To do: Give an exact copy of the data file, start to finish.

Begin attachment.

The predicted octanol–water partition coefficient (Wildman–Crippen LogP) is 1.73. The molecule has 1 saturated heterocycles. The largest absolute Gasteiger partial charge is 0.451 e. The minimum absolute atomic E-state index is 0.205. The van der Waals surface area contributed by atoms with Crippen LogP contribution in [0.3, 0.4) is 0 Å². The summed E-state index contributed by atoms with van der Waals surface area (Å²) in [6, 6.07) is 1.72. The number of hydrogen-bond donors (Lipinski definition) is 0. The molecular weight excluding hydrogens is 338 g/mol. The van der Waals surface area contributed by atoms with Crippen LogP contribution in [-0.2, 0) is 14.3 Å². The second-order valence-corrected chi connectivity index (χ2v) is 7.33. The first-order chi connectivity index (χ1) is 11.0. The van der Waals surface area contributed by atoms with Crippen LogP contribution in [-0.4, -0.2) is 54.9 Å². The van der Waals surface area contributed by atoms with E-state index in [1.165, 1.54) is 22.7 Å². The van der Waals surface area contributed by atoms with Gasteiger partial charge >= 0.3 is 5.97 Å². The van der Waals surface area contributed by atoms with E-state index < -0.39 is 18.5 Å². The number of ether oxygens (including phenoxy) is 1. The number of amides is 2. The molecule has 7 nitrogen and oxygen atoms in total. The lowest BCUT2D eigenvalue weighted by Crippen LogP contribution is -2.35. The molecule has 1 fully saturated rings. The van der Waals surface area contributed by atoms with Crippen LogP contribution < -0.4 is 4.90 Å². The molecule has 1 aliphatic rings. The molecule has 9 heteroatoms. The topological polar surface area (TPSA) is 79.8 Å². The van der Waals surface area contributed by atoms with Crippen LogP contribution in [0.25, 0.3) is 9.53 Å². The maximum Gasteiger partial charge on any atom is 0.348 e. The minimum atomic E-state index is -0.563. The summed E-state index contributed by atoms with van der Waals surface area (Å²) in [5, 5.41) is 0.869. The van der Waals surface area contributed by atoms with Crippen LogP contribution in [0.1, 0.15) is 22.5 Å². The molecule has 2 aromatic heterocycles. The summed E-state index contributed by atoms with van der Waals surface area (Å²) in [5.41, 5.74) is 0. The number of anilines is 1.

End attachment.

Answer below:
The predicted octanol–water partition coefficient (Wildman–Crippen LogP) is 1.73. The molecule has 1 saturated heterocycles. The largest absolute Gasteiger partial charge is 0.451 e. The minimum absolute atomic E-state index is 0.205. The van der Waals surface area contributed by atoms with Crippen LogP contribution in [0.3, 0.4) is 0 Å². The summed E-state index contributed by atoms with van der Waals surface area (Å²) in [6, 6.07) is 1.72. The number of hydrogen-bond donors (Lipinski definition) is 0. The molecular weight excluding hydrogens is 338 g/mol. The van der Waals surface area contributed by atoms with Crippen LogP contribution in [-0.2, 0) is 14.3 Å². The second-order valence-corrected chi connectivity index (χ2v) is 7.33. The first-order chi connectivity index (χ1) is 11.0. The van der Waals surface area contributed by atoms with Crippen LogP contribution in [-0.4, -0.2) is 54.9 Å². The van der Waals surface area contributed by atoms with E-state index in [1.165, 1.54) is 22.7 Å². The van der Waals surface area contributed by atoms with Gasteiger partial charge >= 0.3 is 5.97 Å². The van der Waals surface area contributed by atoms with E-state index < -0.39 is 18.5 Å². The number of ether oxygens (including phenoxy) is 1. The number of amides is 2. The molecule has 7 nitrogen and oxygen atoms in total. The lowest BCUT2D eigenvalue weighted by Crippen LogP contribution is -2.35. The molecule has 1 fully saturated rings. The van der Waals surface area contributed by atoms with Crippen LogP contribution < -0.4 is 4.90 Å². The molecule has 1 aliphatic rings. The molecule has 9 heteroatoms. The topological polar surface area (TPSA) is 79.8 Å². The van der Waals surface area contributed by atoms with Crippen LogP contribution in [0.25, 0.3) is 9.53 Å². The maximum Gasteiger partial charge on any atom is 0.348 e. The minimum atomic E-state index is -0.563. The summed E-state index contributed by atoms with van der Waals surface area (Å²) in [5, 5.41) is 0.869. The van der Waals surface area contributed by atoms with Crippen LogP contribution in [0.1, 0.15) is 22.5 Å². The molecule has 2 aromatic heterocycles. The summed E-state index contributed by atoms with van der Waals surface area (Å²) in [5.41, 5.74) is 0. The number of anilines is 1.